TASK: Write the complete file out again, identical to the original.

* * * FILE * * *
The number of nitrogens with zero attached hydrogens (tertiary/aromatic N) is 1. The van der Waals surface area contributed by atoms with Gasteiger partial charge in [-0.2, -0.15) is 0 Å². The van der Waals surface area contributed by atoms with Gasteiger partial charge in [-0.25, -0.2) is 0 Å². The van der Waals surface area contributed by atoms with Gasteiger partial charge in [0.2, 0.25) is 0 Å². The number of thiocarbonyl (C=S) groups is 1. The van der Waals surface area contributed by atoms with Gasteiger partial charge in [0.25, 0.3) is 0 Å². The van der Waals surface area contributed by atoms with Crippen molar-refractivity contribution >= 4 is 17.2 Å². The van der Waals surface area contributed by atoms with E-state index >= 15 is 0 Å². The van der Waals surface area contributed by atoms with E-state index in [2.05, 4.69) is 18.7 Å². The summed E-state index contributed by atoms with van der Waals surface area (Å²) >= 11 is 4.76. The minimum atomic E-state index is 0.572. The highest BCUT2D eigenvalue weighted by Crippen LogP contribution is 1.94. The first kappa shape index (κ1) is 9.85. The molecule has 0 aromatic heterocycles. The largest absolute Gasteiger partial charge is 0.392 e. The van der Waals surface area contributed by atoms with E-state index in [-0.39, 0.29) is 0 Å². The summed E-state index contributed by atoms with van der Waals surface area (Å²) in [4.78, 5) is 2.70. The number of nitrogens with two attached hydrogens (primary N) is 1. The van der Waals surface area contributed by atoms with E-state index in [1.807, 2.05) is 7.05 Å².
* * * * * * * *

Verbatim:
The number of nitrogens with zero attached hydrogens (tertiary/aromatic N) is 1. The van der Waals surface area contributed by atoms with Gasteiger partial charge in [-0.2, -0.15) is 0 Å². The van der Waals surface area contributed by atoms with Gasteiger partial charge in [-0.25, -0.2) is 0 Å². The van der Waals surface area contributed by atoms with Gasteiger partial charge in [0.2, 0.25) is 0 Å². The number of thiocarbonyl (C=S) groups is 1. The van der Waals surface area contributed by atoms with Gasteiger partial charge in [0.25, 0.3) is 0 Å². The van der Waals surface area contributed by atoms with Crippen molar-refractivity contribution >= 4 is 17.2 Å². The van der Waals surface area contributed by atoms with E-state index >= 15 is 0 Å². The van der Waals surface area contributed by atoms with E-state index in [2.05, 4.69) is 18.7 Å². The summed E-state index contributed by atoms with van der Waals surface area (Å²) >= 11 is 4.76. The minimum atomic E-state index is 0.572. The highest BCUT2D eigenvalue weighted by Crippen LogP contribution is 1.94. The first kappa shape index (κ1) is 9.85. The molecule has 0 aromatic heterocycles. The largest absolute Gasteiger partial charge is 0.392 e. The van der Waals surface area contributed by atoms with E-state index in [-0.39, 0.29) is 0 Å². The summed E-state index contributed by atoms with van der Waals surface area (Å²) in [4.78, 5) is 2.70. The number of nitrogens with two attached hydrogens (primary N) is 1. The van der Waals surface area contributed by atoms with E-state index in [1.807, 2.05) is 7.05 Å².